Bill Maher and panel debate Chris Christie’s ‘magic formula’ for presidential run
Bill Maher and his Real Time panelists took on New Jersey Gov. Chris Christie’s potential as a GOP presidential candidate following Christie’s relatively easy re-election win this week, with journalist and Game Change co-author John Heilemann comparing Christie at one point to former President Bill Clinton.
“For some reason, the heart wants what it wants. They like this guy,” Maher said of his fellow New Jerseyans. “He somehow has the magic formula in politics, which is getting the people on either side to think you’re with them.”
However, political analyst Victoria DeFrancesco Soto, a Texas resident, argued that Christie’s “rude guy” rhetorical style would not work in southern states.
“Ted Cruz is from Texas,” Maher protested.
“At least he’s polite,” Soto said of the Texas Tea Party senator. “He’s crazy, but he’s polite. You bring that blustery attitude, and it’s not gonna play. It’s just not.”
David Avella, president of the conservative group GOPAC, sided with Maher, saying that Christie’s public shows of support toward President Barack Obama in the wake of Hurricane Sandy — particularly a hug the two shared — sent a message to the American public that more Republicans should heed.
“It’s ‘I can touch a Negro,'” Maher said, cutting in.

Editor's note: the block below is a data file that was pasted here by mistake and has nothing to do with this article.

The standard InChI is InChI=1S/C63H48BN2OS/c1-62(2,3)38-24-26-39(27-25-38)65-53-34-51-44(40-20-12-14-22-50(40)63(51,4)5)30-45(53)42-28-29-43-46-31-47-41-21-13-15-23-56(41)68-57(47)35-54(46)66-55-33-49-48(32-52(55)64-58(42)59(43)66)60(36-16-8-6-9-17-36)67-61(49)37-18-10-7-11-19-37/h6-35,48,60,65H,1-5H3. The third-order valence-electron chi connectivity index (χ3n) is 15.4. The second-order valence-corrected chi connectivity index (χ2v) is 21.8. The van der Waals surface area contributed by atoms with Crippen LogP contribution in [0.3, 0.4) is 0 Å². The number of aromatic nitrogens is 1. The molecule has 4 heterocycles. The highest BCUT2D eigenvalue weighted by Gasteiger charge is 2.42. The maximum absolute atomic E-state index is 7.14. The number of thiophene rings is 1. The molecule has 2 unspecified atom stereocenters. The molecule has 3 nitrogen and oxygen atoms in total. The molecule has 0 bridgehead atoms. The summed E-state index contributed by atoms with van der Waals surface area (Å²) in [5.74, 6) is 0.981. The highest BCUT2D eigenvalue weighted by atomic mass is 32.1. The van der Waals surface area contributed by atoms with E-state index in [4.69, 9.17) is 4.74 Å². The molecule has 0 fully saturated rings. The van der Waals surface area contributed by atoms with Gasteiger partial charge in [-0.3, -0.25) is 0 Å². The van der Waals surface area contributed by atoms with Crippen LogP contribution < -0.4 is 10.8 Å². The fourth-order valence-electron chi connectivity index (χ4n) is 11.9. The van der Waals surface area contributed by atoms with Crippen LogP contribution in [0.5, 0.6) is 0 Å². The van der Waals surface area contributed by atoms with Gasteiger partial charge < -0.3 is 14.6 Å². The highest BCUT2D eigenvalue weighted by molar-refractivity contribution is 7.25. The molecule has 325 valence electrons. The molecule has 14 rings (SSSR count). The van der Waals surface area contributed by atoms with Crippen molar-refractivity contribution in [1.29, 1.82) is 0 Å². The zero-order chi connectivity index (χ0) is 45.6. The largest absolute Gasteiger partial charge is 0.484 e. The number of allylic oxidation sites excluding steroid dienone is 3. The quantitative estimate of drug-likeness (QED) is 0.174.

“The message he sent was, ‘I care about you,'” Avella said after chuckling. “That ‘If there’s someone who’s willing to come to this state and help us out, I’m gonna work with them.'”
But Soto countered that Christie “represents that Northeast corridor, he represents New Jersey, something that’s the polar opposite of what the base of the Republican party stands for.”
“So it’s a sin just to live there?” Maher asked Soto. “Is that what you’re saying? You’re tainted just by living in San Francisco, or New Jersey, it just makes you a bad person from the get-go?”
“It is too red right now,” Soto said of Texas.
For his part, Heilemann called Christie “compelling,” and pointed out the arguments against Clinton, George W. Bush and current President Barack Obama when their own candidacies were just starting.
“Bill Clinton — liberals thought he was too conservative, conservatives thought he was too liberal,” Heilemann explained, while Bush had “a lot of the same things said about him. Obama was the same way.”
But, Heilemann said, Christie was about to be subjected to much more scrutiny, something that made 2012 GOP presidential hopeful Mitt Romney shy away from picking him as his running mate.
“Once you step onto the national stage — and this is what Mitt Romney knew about Chris Christie — it’s a whole different ballgame,” Heilemann told Maher. “And he’s gonna have to face that in a really severe way.”
“Chris Christie does have skeletons in his closet — of cows,” Maher snarked in response.
Watch the discussion, as posted online on Friday, below.